There were some wonderful moments in the novel. Maynard is fantastic at painting a picture that sticks in the reader's mind. I remember particularly a beautiful scene where the rough convict bathes a wheelchair-bound boy, a baseball lesson, as well as a couple of vivid pie-making scenes. Henry, Adele, and Frank are the most memorable characters, but we also see a lot of his father and stepmother as well as an anorexic girl who becomes Henry's friend, of sorts. Lots of complicated relationships are explored in the novel; Maynard does a great job of showing how parents' actions and choices impact a kid's life forever—and how one selfless man can change all that.

We are all looking forward to seeing Labor Day brought to the screen within the next few weeks. Movies are always risky, especially so soon after reading a book—before our middle-aged brains have forgotten all the details. We plan to meet after the movie to compare and contrast it with the book. And I'm hoping someone will make another peach pie!

{Disclaimer: as mentioned, I was provided with review copies of the book and will receive movie tickets for reviewing the book. The opinions of the book, however, are not influenced by this bounty.}

Friday, January 24, 2014

Book Review: When She Woke

Imagine Hester Prynne's scarlet letter being a red body, Arthur Dimmesdale as a televangelist, and little Pearl being, well, non-existent, and you have Hillary Jordan's When She Woke. It's The Scarlet Letter of the future.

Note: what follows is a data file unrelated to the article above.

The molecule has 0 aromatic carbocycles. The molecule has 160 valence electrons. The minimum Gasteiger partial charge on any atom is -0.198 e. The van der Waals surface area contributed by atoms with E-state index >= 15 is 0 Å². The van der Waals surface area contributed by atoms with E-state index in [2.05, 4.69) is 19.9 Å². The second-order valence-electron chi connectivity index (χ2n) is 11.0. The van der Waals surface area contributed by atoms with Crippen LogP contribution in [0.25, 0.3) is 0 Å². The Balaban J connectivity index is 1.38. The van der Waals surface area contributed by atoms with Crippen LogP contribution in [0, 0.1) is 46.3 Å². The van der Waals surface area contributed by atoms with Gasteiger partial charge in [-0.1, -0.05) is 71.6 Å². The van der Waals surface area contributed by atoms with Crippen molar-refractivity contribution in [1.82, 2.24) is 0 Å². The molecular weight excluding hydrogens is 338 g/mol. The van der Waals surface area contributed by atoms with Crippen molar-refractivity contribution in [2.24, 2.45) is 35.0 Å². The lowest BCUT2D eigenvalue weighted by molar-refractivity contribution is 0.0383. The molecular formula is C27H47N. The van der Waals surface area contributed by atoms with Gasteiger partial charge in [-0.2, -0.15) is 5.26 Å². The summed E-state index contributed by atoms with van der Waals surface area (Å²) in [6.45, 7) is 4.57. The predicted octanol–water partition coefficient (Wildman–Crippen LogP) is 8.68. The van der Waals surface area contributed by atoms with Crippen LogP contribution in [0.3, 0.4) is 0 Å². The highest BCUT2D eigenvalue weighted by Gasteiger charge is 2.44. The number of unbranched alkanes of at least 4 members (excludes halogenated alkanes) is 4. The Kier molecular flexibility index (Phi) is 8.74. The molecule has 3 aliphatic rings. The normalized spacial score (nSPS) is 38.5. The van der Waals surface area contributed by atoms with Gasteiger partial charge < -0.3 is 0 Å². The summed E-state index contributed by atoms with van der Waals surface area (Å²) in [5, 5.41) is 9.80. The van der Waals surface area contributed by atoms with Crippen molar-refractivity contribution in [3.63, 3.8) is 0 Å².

There is no dividing line between church and state, and there are no prisons. Criminals aren't tucked away in prisons to rehabilitate but are "chromed": their skin color is genetically altered to match their crime. Once chromed, they are put back into society, where they are despised. Basically anything can be done to Chromes without repercussion.

Hannah (Hester Prynne) is a Red—a murderer. Her crime is abortion, and that she refused to name the father of her baby makes her crime even worse. It's no spoiler to reveal that her lover is her married pastor, a Joel Osteen-like Arthur Dimmesdale who seduced young Hannah, predictably raised in an ultra-conservative, fundamentalist home.

On a certain level, I found the book fascinating. Jordan is a great writer, so that was a big bonus. But too much happened—and not enough happened. Hannah is sent to a sort of halfway house that's run by some kind of warped headmistress. She meets a cast of Chromes there that I would have loved to see developed more. Ultimately Hannah escapes and heads into the real world.

Things got weird from here on out and moved really fast. Hannah and her friend, a Yellow, hook up with a pro-choice group and are forced into an underground railroad/witness protection type program. Somehow these people are able to intercept the signals that tell where Chromes are. Of course, Hannah has to see Pastor Dale one more time before she goes away to Canada forever.

In many ways I really liked the first part of the book. It was intriguing and the pace was good. But things got rushed midway through, and so much was thrown at the  reader that it began to read too much like a let's-cram-as-much-in-as-possible tract. I liked the twist on The Scarlet Letter, and I love dystopian novels in general. I think this one had too much of the author's own bias in it and it felt too preachy. An intriguing concept, though, so I don't not recommend it—it's just not quite my cup of tea. I think it would make a fantastic movie!